It is true that the fall of Kabul presents the Americans potentially with a more favourable logistical context for pursuing their military operation. It has made the logistics of supplying and maintaining the military campaign far easier. However, the essential problem remains: in order to realise its objective, the US and its allies must send troops into the Pushtoon areas. This cannot be achieved painlessly. The enemy has been driven from the cities but not destroyed. The Taliban, having withdrawn from the cities, will regroup in the mountains and villages of the Pushtoon heartland.

The swift collapse of the Taliban forces in the north was, in part, due to the fact that they were an overwhelmingly Pushtoon army fighting in a hostile environment. The north is mainly occupied by the national minorities: Tajiks, Uzbeks and Hazaras. The Northern Alliance was able to capture vast tracts of territory where they will have been received as liberators by these nationalities who were savagely oppressed by the Pushtoon-Taliban occupiers. The very weakness of the Taliban in these areas is the reason why they behaved with such inhuman ferocity in Mazar-e-Sharif and Bamiyan. The Hazaras in particular suffered dreadful atrocities at their hands, amounting to ethnic and cultural genocide.

However, now the picture is changing. After the capture of Kabul, the Northern Alliance is entering the Pushtoon areas, where the attitude of the population will be different. The population of Kabul itself is mixed. Many of those who came out onto the street to welcome the Northern Alliance will have been members of the national minorities. But in the Pushtoon lands of the south, the population will see the Northern Alliance as foreign invaders. Here there is a hatred for America and the Taliban still have support. It is here that they will try to organise their resistance.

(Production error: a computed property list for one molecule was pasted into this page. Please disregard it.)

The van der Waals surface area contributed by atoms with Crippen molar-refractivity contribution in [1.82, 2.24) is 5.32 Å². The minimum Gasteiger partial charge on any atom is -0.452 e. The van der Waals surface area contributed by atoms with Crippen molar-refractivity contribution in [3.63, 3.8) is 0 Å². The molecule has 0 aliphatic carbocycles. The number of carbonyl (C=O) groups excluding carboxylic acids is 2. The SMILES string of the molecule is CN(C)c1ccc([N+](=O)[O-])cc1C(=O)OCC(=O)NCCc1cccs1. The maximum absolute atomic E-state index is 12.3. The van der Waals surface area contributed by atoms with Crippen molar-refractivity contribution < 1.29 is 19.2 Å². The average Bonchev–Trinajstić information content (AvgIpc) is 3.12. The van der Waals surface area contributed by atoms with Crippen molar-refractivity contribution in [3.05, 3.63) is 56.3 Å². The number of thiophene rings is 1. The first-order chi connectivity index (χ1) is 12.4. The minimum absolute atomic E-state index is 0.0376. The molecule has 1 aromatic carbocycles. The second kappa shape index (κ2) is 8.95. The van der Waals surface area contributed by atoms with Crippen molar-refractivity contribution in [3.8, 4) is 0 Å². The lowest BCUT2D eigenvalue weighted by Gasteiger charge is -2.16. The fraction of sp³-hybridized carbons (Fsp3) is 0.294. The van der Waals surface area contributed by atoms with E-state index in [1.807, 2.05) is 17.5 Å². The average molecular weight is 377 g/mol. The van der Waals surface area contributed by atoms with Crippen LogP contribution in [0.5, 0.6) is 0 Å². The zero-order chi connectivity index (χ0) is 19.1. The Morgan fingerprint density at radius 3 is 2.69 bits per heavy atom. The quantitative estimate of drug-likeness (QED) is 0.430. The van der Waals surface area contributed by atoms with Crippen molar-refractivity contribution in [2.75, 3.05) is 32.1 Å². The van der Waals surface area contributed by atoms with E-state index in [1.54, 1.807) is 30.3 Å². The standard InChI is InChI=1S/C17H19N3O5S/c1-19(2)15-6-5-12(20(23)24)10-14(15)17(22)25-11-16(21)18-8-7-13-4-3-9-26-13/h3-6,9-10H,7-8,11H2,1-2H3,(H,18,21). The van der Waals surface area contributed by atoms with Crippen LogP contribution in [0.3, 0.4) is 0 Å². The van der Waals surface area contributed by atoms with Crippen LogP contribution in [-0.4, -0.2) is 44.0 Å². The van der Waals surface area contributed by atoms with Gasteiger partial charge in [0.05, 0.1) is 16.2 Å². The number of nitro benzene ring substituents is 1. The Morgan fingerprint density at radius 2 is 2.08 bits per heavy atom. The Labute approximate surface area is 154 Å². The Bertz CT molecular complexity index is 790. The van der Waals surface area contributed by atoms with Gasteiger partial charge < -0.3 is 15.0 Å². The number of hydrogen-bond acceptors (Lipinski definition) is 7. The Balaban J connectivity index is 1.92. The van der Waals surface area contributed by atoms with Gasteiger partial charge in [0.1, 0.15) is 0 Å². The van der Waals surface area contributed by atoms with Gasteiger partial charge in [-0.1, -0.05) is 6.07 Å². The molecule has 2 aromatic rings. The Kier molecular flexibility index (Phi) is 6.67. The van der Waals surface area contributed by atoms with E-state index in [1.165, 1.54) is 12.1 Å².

The Afghan quagmire

Despite the public self-congratulations, the Americans are still blundering around in the dark, groping for a way out. But no way out presents itself. Yet again, we see how the Americans have thought nothing out to the end. They imagined that once they had pushed the Taliban out of Kabul, the problem would be solved. But this is not at all the case. The fall of Kabul has taken place in a manner not of the Americans' choosing and even less to their liking. They see that the Alliance leaders are already installing themselves in the capital, and, once this occurs, it will not be easy to dislodge them. Washington does not trust the Alliance. They fear that, now the common enemy is removed, the "united front" will break up into its constituent parts. This is very likely. The result will be chaos and civil war.

The Taliban have lost their grip on power, but not their potential for making war. They are very used to fighting a guerrilla war in the mountains. They did it before and can do it again. In the north, they were fighting in alien and hostile territory. But in the villages and mountains of the Pushtoon area, they are in their own homeland. The prospect opens up of a protracted guerrilla campaign which can go on for years. The first part of the allied war campaign was the easy bit. The second part will not be so easy. British and American troops will have to go into the Pushtoon areas on search and destroy missions, where they will be sitting targets for the guerrillas. Casualties will be inevitable. At a certain stage this will have an effect on public opinion in Britain and America.